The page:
HOME CARE: BIG CHANGES EXPECTED
"A year ago, it seemed the home health care business knew noThis is part of the California Healthline Daily Edition, a summary of health policy coverage from major news organizations. Sign up for an email subscription.
bounds. Hailed by policy makers, medical experts and Wall Street
as the future of long term care for the elderly and disabled, it
was health care's shining star. The luster is fading," USA Today
reports. Because of the recent "charges of widespread fraud and
abuse," many big home health players "are fleeing the business,
even as others seek to consolidate the industry in the hands of a
few big chains." The latest changes occurred this past Thursday
when "federal authorities charged 12 people in one of the biggest
home care fraud cases ever" (see AHL 8/8). Also on Thursday,
Columbia/HCA Healthcare Corp. announced it was selling its $1
billion-a-year home health care division (see AHL 8/8). This
division, "which accounts for 5% of Columbia's annual revenue,"
is among the biggest in the home care industry. In addition,
"[r]ecent federal audits found that 40% of home health visits
paid for by Medicare in California, Illinois, New York and Texas
did not qualify for reimbursement" (see AHL 7/29).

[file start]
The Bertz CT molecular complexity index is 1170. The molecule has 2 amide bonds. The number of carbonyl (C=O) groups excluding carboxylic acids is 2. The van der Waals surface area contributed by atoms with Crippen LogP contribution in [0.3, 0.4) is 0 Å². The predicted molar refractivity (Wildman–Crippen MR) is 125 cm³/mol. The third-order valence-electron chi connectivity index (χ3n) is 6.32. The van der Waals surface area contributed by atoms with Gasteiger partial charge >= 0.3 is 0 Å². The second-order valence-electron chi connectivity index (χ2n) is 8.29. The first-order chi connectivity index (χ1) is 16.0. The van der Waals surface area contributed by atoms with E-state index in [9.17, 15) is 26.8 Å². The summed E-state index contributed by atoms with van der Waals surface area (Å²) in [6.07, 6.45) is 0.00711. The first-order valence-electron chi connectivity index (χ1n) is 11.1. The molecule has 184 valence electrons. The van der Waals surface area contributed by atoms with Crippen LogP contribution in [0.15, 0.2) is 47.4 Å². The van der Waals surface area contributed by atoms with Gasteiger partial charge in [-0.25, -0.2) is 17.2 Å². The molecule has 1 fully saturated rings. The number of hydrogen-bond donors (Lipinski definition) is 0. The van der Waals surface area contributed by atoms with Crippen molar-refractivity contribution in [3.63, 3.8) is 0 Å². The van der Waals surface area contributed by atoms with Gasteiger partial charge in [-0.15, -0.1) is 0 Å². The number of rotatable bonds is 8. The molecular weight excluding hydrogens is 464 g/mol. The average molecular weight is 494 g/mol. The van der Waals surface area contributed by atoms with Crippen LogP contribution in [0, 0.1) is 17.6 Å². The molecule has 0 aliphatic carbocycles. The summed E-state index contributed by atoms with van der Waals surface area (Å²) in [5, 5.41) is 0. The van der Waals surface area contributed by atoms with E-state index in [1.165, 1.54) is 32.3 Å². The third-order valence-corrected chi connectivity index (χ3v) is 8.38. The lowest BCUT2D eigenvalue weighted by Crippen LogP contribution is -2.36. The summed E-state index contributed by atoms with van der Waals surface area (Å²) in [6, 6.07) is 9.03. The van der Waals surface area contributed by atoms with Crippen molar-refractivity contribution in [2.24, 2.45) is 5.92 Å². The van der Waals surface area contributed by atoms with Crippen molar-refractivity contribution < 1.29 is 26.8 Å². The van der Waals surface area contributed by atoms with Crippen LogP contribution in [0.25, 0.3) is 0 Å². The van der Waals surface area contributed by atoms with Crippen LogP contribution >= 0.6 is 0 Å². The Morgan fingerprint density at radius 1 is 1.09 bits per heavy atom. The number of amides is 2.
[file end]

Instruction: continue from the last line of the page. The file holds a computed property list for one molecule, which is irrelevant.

According to Department of Health and Human Services
Inspector General June Gibbs Brown, who is steering HHS anti-
fraud effort, "The industry grew so fast, there never was a
shakeout period." As a result of the recent problems, USA Today
reports that "[t]he Clinton administration ... is pushing the
first big changes in 25 years in how Medicare regulates and
reimburses home care." For instance, "the changes will cap
payments, boost scrutiny of claims and toughen criteria for those
entering the business." Along with "tougher background checks,"
the new federal regulations will also "require that Medicare-
certified home care providers post a bond to enter the business."
The Medicare billing practices will also be changed. In the
past, "home-care providers simply billed Medicare for the they
worked performed. ... Now Medicare will set payment for certain
types of care." This new payment system is expected to save at
least "$9 billion of the $115 billion that is being cut from
anticipated Medicare spending in the new budget deal."
DAWN OF A NEW DAY
USA Today reports that "[m]any believe that tougher
oversight and a new regulatory approach already are having an
impact." According to Ken Abramowitz, health care analyst at
Sanford C. Bernstein, "It's made it more difficult for fly-by-
nighters to enter the business." According to USA Today, the
changes will likely "have the greatest impact on smaller,
independently owned home-care agencies ... . It also will
discourage entries into the field." Thus, according to Peter
Emch, analyst at Alex. Brown, "This industry will consolidate
dramatically" (Woodyard/Lowry/Eisler, 8/11).